SINGLING OUT DRUG ABUSE

Drug abuse also plays a conspicuous role in discussions of the reason for increased foster-care placements. The current headline-grabber is the surge in popularity of the synthetic hallucinogen known as bath salts.

Indeed, "verbal reports" by DHHS caseworkers about the link between a rise in the incidence of child neglect and a rise in the use of bath salts swayed lawmakers in January into covering a $4.2 million shortfall in the supplemental state foster care and adoption budget.

"You hear that and it rips your heart out," said another Health and Human Services Committee member, Rep. Richard Malaby, R-Hancock. Lawmakers, however, need to be guided by their heads as much as their hearts when deciding how best to direct scarce financial resources.

While we don't expect lawmakers to suppress their natural human emotions, we do expect them to rely on facts, not anecdotes. In this situation, legislators didn't require the DHHS to further explain the $4.2 million gap.

SUBSTANTIVE DATA MISSING

In fact, the DHHS had little substantive data to back up its assertion that the rise in foster placements can be attributed to an increase in drug abuse by birth parents. The agency cited a survey based on caseworkers' reports over the past two years.

The chart doesn't allow comparison to previous years; it excludes broader social risk factors, such as whether the parent has a job, and it doesn't show links among risk factors, such as cases of neglect resulting from alcohol or drug abuse.

And when the Portland Press Herald/Maine Sunday Telegram itself tried to identify trends that might explain the recent rise in foster-care placements, the newspaper was hindered by the DHHS' multiple computer systems and limited data-collection practices.

LOOKING TOWARD THE FUTURE

We're heartened by the fact that Farnsworth promises that the biennial Office of Child and Family Services budget will receive more scrutiny than the supplemental spending proposal, and we hope that this proves to be the rule and not the exception for future budget-writing processes.

Legislators must demand objective and conclusive data from all state agencies before making budget decisions. They also need to provide these agencies with the funds to collect and interpret this data.

The Office of Child and Family Services, for its part, has to step up and use the information that it collects to analyze trends with an eye toward long-term budget planning.

Of course, valid conclusions about program effectiveness must take into account socioeconomic and other differences between the people being served one year and those served the next. However, it's hard to imagine how the Office of Child and Family Services, the Legislature or the people of Maine can find out which programs are working for the greatest number of people without following the programs' progress over time.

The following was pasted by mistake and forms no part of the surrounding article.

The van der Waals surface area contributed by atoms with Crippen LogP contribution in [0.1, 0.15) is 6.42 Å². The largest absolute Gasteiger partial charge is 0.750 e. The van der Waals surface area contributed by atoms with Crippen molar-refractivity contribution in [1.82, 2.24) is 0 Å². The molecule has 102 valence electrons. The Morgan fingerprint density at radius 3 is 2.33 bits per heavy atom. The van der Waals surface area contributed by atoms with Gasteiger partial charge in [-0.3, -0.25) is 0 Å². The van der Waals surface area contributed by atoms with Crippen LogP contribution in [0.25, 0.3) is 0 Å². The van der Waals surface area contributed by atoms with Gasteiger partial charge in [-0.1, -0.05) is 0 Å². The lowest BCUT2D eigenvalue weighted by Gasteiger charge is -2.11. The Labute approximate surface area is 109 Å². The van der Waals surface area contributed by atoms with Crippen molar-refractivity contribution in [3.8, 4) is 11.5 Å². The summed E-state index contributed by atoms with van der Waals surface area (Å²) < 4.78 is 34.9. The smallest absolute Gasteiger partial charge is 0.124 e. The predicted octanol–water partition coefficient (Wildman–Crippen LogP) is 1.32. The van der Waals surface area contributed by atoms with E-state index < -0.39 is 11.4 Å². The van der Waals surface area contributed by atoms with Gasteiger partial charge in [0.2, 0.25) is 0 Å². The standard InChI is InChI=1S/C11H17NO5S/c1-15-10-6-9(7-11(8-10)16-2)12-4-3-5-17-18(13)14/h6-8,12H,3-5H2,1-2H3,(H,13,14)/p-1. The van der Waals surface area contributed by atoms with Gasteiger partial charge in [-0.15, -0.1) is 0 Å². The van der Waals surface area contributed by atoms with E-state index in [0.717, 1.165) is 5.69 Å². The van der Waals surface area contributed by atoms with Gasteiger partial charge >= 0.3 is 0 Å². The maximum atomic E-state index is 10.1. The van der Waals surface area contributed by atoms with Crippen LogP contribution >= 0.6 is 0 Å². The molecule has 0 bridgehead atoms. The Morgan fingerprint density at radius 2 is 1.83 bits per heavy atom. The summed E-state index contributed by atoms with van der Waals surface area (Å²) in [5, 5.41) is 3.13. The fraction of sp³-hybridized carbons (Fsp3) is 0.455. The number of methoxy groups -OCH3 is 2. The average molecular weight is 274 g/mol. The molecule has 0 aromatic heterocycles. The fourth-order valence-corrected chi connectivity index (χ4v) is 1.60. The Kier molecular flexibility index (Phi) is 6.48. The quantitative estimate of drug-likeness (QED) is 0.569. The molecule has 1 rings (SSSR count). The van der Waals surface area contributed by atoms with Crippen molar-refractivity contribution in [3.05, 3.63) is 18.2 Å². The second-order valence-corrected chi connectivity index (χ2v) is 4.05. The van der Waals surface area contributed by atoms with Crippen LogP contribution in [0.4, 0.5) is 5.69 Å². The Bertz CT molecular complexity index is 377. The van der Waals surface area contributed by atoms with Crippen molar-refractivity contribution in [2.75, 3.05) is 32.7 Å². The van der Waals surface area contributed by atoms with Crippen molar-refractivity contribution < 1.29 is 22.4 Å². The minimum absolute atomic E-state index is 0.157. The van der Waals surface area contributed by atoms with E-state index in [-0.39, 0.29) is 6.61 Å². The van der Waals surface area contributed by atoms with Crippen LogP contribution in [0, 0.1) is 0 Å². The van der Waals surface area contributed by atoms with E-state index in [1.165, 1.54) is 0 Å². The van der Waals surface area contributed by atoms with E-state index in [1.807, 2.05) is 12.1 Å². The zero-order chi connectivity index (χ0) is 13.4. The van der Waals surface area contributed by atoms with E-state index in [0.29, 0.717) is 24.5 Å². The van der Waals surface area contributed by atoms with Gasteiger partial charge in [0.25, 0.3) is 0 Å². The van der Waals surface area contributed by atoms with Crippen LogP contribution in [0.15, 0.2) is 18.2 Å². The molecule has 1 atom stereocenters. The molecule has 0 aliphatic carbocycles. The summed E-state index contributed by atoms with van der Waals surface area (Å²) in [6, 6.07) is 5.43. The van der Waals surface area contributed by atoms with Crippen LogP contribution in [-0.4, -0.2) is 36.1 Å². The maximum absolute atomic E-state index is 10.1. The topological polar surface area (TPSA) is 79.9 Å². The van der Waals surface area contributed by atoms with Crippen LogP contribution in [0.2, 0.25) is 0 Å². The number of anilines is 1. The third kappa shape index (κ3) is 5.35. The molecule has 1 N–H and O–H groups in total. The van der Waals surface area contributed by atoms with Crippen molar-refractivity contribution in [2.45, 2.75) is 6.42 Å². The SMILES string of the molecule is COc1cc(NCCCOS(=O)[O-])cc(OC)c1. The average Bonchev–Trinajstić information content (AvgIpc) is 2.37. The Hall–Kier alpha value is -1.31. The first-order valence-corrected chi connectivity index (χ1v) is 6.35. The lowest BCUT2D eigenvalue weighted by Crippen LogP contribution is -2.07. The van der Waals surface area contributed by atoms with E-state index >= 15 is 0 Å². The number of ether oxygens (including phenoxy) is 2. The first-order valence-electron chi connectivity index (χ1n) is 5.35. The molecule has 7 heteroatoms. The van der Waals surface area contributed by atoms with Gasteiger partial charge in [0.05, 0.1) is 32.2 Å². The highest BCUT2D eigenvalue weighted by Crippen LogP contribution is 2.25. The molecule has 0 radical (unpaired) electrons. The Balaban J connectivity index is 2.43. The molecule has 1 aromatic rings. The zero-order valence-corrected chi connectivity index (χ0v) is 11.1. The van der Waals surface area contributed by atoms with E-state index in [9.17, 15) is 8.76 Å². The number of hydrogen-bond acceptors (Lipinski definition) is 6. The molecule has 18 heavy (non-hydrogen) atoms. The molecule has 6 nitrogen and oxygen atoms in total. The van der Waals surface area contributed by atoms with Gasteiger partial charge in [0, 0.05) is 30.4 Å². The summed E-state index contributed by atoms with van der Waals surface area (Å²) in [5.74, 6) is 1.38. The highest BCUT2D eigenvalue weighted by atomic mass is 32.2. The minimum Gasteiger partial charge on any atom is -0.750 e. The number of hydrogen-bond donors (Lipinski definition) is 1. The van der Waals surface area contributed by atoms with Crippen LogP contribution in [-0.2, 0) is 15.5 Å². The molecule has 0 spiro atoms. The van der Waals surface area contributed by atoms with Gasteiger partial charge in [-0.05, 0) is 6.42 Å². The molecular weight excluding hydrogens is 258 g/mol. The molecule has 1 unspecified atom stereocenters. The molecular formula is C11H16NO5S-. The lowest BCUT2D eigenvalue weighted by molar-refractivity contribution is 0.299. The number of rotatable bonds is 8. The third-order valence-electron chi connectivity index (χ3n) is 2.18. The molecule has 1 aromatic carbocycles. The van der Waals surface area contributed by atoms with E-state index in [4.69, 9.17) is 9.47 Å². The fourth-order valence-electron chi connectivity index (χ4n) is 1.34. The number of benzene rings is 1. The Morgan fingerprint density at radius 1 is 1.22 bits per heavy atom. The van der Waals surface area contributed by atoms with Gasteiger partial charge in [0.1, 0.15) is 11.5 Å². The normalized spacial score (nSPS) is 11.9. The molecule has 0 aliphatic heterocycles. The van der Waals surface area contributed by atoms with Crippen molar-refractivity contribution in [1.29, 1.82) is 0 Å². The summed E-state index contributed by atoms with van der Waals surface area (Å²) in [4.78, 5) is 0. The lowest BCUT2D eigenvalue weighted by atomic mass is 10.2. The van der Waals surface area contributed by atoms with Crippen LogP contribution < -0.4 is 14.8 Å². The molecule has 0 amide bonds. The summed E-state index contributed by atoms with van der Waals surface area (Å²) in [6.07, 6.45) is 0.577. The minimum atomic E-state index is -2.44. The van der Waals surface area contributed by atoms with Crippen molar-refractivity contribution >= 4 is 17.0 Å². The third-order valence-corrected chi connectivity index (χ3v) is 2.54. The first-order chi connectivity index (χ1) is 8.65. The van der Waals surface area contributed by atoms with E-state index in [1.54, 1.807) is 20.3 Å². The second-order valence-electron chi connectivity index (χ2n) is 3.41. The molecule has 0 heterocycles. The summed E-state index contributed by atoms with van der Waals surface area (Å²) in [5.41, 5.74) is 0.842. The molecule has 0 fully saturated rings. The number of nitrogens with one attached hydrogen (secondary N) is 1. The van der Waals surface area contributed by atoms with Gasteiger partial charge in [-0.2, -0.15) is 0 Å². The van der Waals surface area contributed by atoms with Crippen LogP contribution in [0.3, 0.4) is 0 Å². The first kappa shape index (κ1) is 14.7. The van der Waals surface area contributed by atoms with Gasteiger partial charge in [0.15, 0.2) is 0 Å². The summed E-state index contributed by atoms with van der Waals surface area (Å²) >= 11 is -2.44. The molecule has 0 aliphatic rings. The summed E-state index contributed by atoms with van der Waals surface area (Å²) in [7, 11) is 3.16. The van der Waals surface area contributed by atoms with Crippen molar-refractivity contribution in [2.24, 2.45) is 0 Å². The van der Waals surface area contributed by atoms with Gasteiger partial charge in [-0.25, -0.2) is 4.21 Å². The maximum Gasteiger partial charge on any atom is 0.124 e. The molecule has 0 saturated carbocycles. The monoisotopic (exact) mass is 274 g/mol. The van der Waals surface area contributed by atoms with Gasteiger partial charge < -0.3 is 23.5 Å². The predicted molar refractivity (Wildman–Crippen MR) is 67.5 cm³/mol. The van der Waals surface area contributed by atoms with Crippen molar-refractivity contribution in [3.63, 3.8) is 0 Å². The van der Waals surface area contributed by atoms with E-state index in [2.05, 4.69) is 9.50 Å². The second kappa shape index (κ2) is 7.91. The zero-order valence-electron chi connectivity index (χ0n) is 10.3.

Ultimately, state policymakers, child welfare professionals and Maine families all want Maine's children to grow up in secure, safe surroundings. There undoubtedly will be debates over the best way to accomplish this goal.

We also can be sure, however, that if lawmakers and regulators aren't held accountable, we will not reach this goal, and the people who will be hurt most are the children who are hurting already.

A version of this column originally appeared in www.lukesarmy.com.

Our View: Lawmakers, regulators behind the curve, foster care surge shows

Marie Beaulieu of Jay helps her son Shavar, 8, wash his hands. She and her family adopted him after taking him in as a foster child. Lawmakers have backed spending cuts that affect support services for foster care adoptive parents like the Beaulieus, while regulators have failed to track long-term trends in foster care. 2013 File Photo/Gabe Souza

Marie Beaulieu of Jay helps her son Shavar, 8, wash his hands. She and her family adopted him after taking him in as a foster child. Lawmakers have backed spending cuts that affect support services for foster care adoptive parents like the Beaulieus, while regulators have failed to track long-term trends in foster care.
2013 File Photo/Gabe Souza

No one wants a child to be separated from his or her biological parents. However no one can state for certain why this is taking place more and more commonly to Maine's children.

In September 2011, the variety of Maine kids in state custody began to rise, reversing a 10-year decline. As of last month, just over 1,800 children were in state care. By June 30 (the end of the fiscal year), this figure could reach 1,900-- 35 percent higher than projected, says state Office of Child and Family Services supervisor Therese Cahill-Low.

Certainly, this is a complicated problem with many features. A report in the Maine Sunday Telegram has actually explored the varying level to which Department of Health and Human Services mismanagement, cuts in other social services and drug abuse by young parents have added to the rise in foster care positionings.